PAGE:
The argument that not everyone needs knowledge is a flimsy one. There cannot be a monopoly over ideas simply because even the downtrodden classes would like to learn and to know. It is just that they have no access to resources. In the biography of Johnson by Boswell, the great writer makes a similar point. " JOHNSON: 'Why, Sir, that may be true in cases where learning cannot possibly be of any use; for instance, this boy rows us as well without learning, as if he could sing the song of Orpheus to the Argonauts, who were the first sailors.' He then caned to the boy, 'What would you give, my lad, to know about the Argonauts?' 'Sir, (said the boy,) I would give what I have.' Johnson was much pleased with his answer, and we gave him a double fare. Dr. Johnson then turning to me, 'Sir, (said he) a desire of knowledge is the natural feeling of mankind; and every human being, whose mind is not debauched, will be willing to give all that he has to get knowledge.'"

Johnson couldn't be more right when he says that "a desire of knowledge is the natural feeling of mankind" something for which a human being is "willing to give all that he has." I think more support should be given to internet pirates and internet piracy because they are breaking the barriers between knowledge and the person who wants to know especially if they are working class or in the third world. More active public demonstrations should be done in their favor. There is no need to be defensive about it. There would be no art and culture if there were no working classes who made it possible in the first place. Let them have an opportunity to taste the fruits of their labor when they have access to materials that are free.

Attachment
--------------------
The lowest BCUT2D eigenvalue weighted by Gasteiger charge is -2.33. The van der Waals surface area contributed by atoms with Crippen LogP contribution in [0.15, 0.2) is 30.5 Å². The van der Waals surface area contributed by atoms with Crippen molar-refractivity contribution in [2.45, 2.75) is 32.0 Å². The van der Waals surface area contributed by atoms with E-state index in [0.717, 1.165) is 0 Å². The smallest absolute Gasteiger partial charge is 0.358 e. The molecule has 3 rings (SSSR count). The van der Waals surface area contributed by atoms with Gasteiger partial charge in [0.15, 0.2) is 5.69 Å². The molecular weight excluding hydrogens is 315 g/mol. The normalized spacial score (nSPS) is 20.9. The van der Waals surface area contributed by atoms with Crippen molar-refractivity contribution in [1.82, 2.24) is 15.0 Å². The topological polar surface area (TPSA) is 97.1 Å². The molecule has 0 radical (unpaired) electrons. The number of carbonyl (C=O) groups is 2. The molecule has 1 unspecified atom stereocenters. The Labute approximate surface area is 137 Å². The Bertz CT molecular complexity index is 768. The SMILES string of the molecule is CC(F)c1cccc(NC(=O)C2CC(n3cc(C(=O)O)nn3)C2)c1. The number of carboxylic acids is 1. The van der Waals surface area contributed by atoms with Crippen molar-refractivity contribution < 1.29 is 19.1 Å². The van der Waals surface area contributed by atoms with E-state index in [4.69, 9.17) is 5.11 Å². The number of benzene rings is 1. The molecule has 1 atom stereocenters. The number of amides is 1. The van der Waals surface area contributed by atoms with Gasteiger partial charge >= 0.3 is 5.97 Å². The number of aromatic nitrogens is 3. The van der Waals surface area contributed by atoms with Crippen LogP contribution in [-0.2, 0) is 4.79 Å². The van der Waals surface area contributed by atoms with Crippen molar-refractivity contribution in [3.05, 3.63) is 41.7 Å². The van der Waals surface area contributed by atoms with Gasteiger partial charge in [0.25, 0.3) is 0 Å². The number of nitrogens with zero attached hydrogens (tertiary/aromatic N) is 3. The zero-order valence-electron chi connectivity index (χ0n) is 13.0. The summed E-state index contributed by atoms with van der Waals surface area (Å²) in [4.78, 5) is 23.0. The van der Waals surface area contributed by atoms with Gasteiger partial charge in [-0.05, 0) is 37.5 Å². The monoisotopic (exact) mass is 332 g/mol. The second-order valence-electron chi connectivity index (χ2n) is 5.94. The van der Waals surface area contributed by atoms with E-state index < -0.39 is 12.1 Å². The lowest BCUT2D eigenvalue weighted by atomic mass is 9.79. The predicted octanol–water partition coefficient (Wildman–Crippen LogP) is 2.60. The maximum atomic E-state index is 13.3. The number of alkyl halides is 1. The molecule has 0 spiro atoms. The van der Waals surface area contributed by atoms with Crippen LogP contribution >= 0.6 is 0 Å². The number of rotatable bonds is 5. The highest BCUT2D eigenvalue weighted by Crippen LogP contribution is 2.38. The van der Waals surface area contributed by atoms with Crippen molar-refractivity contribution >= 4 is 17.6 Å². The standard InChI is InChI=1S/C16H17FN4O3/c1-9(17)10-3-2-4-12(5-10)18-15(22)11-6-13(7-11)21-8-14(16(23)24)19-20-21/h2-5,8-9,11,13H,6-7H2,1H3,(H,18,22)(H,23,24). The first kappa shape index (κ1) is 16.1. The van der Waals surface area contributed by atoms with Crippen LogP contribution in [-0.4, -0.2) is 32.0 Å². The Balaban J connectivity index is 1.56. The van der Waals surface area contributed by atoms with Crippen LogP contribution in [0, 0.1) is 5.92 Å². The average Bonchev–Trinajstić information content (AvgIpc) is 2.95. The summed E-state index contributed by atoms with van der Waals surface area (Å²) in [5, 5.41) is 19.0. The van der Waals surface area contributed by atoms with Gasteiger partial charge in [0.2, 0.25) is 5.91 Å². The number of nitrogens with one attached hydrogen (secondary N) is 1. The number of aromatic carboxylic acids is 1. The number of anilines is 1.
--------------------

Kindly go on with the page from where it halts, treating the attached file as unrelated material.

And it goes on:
Saint Francis rejects the view that knowledge brings liberation (preferring instead that one lives in accordance with the gospel). With the conviction that knowledge is futile and no book could equal THE BOOK, Caliph Omar destroyed the library of Alexandria, a fact mourned alike by Muslims and Christians. Borges however adds in his poem "Alexandria 641 A.D."

Unceasing human work gave birth to this
Infinity of books. If of them all
Not even one remained, man would again
Beget each page and every line,
Each work and every love of Hercules,
And every teaching of every manuscript.

Knowledge in other words is not just knowledge of books. The human mind has an infinite capacity to invent and reinvent itself. The monopoly of knowledge that corporations have is only a temporary one. It doesn't mean people cannot and will not experience the world and imagine it through the mind's eye. This does not contradict the fact that original ideas come from the margins and move to the center and that we need knowledge as a platform to both personal and political liberation. Internet Piracy undoubtedly is a form of resistance even if it meant that the pirates profit in some way. The corporate stranglehold on knowledge and entertainment needs to be broken down "by any means necessary" as Malcolm X says.

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Prakash Kona is a writer, teacher and researcher who lives in Hyderabad, India. He is currently Professor at the Department of English Literature, The English and Foreign Languages University (EFLU), Hyderabad.